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Monday, December 17, 2012

One Dog, One Bone



…One Dog, One Bone…
(Exo 32:6-14 CJB)
Early the next morning they got up and offered burnt offerings and presented peace offerings. Afterwards, the people sat down to eat and drink; then they got up to indulge in revelry. Adonai said to Moshe, "Go down! Hurry! Your people, whom you brought up from the land of Egypt, have become corrupt! So quickly they have turned aside from the way I ordered them to follow! They have cast a metal statue of a calf, worshipped it, sacrificed to it and said, 'Isra'el! Here is your god, who brought you up from the land of Egypt!' " Adonai continued speaking to Moshe: "I have been watching these people; and you can see how stiffnecked they are. Now leave me alone, so that my anger can blaze against them, and I can put an end to them! I will make a great nation out of you instead." Moshe pleaded with Adonai his God. He said, "Adonai, why must your anger blaze against your own people, whom you brought out of the land of Egypt with great power and a strong hand? Why let the Egyptians say, 'It was with evil intentions that he led them out, to slaughter them in the hills and wipe them off the face of the earth'? Turn from your fierce anger! Relent! Don't bring such disaster on your people! Remember Avraham, Yitz'chak and Isra'el, your servants, to whom you swore by your very self. You promised them, 'I will make your descendants as many as the stars in the sky; and I will give all this land I have spoken about to your descendants; and they will possess it forever.' "
Adonai then changed his mind about the disaster he had planned for his people.[1]

(Exo 32:31-35 CJB)
Moshe went back to Adonai and said, "Please! These people have committed a terrible sin: they have made themselves a god out of gold. Now, if you will just forgive their sin!
But if you won't, then, I beg you, blot me out of your book which you have written!"
Adonai answered Moshe,
"Those who have sinned against me are the ones I will blot out of my book.
Now go and lead the people to the place I told you about; my angel will go ahead of you. Nevertheless, the time for punishment will come; and then I will punish them for their sin." Adonai struck the people with a plague because they had made the calf, the one Aharon made.[2]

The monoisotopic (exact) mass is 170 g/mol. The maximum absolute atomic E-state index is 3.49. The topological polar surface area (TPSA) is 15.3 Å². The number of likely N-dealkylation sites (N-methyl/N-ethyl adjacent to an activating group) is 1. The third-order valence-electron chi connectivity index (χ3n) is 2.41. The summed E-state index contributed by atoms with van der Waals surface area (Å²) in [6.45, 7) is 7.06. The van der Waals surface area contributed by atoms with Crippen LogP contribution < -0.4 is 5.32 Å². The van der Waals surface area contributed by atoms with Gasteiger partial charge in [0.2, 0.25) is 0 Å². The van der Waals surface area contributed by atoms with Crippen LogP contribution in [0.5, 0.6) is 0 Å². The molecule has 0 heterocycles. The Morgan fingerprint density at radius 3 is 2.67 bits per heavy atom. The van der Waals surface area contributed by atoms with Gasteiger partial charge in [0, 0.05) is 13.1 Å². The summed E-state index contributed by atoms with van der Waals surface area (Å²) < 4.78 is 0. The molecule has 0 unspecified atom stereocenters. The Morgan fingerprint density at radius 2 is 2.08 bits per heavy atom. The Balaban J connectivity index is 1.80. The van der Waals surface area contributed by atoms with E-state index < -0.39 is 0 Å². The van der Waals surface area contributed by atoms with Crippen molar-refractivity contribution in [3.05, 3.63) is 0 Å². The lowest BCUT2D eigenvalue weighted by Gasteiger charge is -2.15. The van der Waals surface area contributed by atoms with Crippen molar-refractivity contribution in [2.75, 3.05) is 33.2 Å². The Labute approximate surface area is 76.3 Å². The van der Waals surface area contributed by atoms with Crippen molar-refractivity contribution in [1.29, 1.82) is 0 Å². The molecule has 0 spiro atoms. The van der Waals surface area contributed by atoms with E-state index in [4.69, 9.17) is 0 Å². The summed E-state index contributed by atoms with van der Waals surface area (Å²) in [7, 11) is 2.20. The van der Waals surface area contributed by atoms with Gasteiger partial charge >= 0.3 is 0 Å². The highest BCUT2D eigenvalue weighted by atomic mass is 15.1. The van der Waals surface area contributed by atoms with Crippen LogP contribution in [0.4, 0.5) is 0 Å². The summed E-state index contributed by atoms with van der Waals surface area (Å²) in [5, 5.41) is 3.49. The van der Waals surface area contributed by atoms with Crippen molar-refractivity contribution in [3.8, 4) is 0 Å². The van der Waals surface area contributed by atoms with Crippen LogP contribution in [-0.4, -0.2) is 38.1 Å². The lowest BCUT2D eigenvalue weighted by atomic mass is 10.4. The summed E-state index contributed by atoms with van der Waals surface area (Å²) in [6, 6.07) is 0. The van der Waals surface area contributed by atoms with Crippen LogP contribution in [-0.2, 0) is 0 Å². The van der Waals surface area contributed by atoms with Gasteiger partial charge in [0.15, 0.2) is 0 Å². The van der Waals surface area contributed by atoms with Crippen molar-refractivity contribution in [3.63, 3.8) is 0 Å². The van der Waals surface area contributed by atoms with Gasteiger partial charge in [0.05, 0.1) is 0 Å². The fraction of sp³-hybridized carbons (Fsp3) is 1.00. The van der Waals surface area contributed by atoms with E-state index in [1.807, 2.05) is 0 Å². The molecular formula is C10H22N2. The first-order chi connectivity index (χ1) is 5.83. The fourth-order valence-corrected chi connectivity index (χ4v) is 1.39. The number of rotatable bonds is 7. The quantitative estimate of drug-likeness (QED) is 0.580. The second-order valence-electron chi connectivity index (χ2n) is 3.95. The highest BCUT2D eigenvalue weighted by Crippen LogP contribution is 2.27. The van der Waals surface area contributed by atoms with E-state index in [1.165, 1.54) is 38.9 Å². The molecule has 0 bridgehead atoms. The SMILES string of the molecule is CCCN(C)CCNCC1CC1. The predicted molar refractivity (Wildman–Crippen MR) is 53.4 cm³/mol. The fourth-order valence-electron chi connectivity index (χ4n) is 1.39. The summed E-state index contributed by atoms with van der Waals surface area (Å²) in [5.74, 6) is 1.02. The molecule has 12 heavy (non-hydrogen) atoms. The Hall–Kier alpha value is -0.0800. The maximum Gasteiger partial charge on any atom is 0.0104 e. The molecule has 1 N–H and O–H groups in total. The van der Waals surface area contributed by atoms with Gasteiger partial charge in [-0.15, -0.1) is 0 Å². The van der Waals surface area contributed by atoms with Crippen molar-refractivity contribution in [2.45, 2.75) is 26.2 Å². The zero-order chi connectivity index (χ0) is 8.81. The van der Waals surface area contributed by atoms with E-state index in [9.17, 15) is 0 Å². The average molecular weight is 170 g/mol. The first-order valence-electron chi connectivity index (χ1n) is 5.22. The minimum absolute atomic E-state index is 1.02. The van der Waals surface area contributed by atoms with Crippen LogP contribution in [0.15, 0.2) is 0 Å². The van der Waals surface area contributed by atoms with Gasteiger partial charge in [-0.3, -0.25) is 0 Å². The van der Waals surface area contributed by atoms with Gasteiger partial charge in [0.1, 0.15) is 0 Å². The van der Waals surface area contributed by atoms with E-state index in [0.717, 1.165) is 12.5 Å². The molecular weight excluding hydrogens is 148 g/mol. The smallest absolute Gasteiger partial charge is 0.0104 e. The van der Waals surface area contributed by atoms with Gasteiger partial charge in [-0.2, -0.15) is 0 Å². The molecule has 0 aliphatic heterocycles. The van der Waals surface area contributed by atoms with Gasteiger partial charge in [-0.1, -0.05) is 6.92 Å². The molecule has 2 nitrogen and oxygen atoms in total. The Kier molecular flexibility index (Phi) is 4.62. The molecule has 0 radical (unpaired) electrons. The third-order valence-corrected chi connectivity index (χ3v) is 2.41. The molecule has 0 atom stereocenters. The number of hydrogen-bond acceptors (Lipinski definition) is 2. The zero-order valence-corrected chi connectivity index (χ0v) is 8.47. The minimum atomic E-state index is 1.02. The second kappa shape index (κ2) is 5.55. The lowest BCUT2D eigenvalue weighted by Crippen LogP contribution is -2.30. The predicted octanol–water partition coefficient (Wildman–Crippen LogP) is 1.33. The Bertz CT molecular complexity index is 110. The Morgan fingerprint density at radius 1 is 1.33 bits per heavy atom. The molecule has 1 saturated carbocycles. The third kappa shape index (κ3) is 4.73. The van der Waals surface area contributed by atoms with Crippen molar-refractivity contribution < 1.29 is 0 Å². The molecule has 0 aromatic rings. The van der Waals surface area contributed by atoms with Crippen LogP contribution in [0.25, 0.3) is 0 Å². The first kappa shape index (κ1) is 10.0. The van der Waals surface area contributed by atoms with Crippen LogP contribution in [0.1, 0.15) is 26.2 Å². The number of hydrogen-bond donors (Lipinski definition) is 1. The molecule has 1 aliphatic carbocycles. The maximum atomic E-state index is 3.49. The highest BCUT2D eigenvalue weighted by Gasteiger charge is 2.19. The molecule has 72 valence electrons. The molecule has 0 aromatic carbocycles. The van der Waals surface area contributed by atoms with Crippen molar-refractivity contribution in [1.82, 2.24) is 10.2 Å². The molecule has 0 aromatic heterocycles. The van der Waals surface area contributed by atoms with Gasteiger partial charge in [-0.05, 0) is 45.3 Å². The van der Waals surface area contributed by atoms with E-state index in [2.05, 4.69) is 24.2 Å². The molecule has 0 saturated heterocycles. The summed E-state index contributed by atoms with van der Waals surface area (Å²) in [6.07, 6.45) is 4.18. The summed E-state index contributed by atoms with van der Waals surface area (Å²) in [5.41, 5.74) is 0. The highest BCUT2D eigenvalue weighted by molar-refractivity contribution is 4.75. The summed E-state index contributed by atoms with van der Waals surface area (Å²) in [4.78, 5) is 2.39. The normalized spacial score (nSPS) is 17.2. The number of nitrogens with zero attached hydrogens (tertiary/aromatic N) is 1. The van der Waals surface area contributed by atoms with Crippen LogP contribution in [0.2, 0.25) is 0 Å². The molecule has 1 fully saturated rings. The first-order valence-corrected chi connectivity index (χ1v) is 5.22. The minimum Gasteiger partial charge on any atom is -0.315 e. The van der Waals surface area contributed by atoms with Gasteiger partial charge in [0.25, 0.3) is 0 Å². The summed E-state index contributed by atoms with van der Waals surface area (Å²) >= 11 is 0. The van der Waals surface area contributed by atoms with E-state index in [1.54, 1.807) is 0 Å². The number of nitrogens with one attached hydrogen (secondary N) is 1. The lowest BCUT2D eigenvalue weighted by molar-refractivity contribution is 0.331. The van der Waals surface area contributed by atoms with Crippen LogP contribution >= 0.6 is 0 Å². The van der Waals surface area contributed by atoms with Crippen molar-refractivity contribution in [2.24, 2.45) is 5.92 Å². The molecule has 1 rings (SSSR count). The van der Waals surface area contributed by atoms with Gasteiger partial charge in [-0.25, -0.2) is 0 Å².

(Exo 33:12-17 CJB)
Moshe said to Adonai , "Look, you say to me, 'Make these people move on!' But you haven't let me know whom you will be sending with me.
 Nevertheless you have said, 'I know you by name,' and also, 'You have found favor in my sight.' Now, please, if it is really the case that I have found favor in your sight, show me your ways; so that I will understand you and continue finding favor in your sight. Moreover, keep on seeing this nation as your people."
He answered, "Set your mind at rest — my presence will go with you, after all."
Moshe replied, "If your presence doesn't go with us, don't make us go on from here. For how else is it to be known that I have found favor in your sight, I and your people, other than by your going with us? That is what distinguishes us, me and your people, from all the other peoples on earth."
Adonai said to Moshe, "I will also do what you have asked me to do, because you have found favor in my sight, and I know you by name."[3]


Before we go into today’s lesson, I’d like to take just a few minutes and give you a little background on the festival we celebrate at this time of year, Chanukah. This festival is appropriately called the “Festival of Lights”, yet the word Chanukah means “dedication”. Chanukah occurs in the Hebrew month of Kislev, and it is a month in which the rains traditionally fall in Israel. I’d like to read for you from a recent article on the First Fruits of Zion website, a Messianic site, concerning this month and the festival of Chanukah…
“…As the rains that started during Cheshvan continue to nourish the land of Israel, the temperatures begin to drop. Daylight hours dwindle away and the long, dark nights of Kislev begin. One cannot help but naturally feel slightly melancholy and glum during the winter seasons. Thankfully, God has given us many reasons to rejoice during this season.
On the 25th of Kislev, the anniversary of the rededication of the Temple is celebrated for eight days. This festival is customarily known as Hanukkah. For thousands of years, the Jewish people have remembered the miracles God performed for the Maccabees. They were not only able to stand up to the persecution of the Syrian-Greeks, but were also able to rededicate the defiled Temple. A frequent phrase heard during this season is "nes gadol hayah sham," a great miracle happened there.
Though this has been a time-honored celebration by the Jewish people, the earliest attestation to the celebration of Hanukkah is not from Josephus or the Mishnah, but the Gospel of John. In John 10:22-42, the Master was present at Temple in Jerusalem during Hanukkah. Just like his previous visit during Sukkot, the crowds were eager for him to announce his kingship as the Messiah. "If you are the Messiah, tell us plainly" (John 10:24).
Relating to the story of Hanukkah, the Master points out that he had already told them, "the works that I do in my Father's name, these testify of me" (10:25). For both the Maccabees and the Master, the presence of God's miracles signified his approval of their efforts. Both sought to uphold the true standard of Torah in the face of opposition. For the Maccabees, Hellenist Jews and Syrian-Greek persecutors opposed them. For the Master, unbelieving Pharisees and Sadducees challenged his teaching of Torah and the Kingdom of God.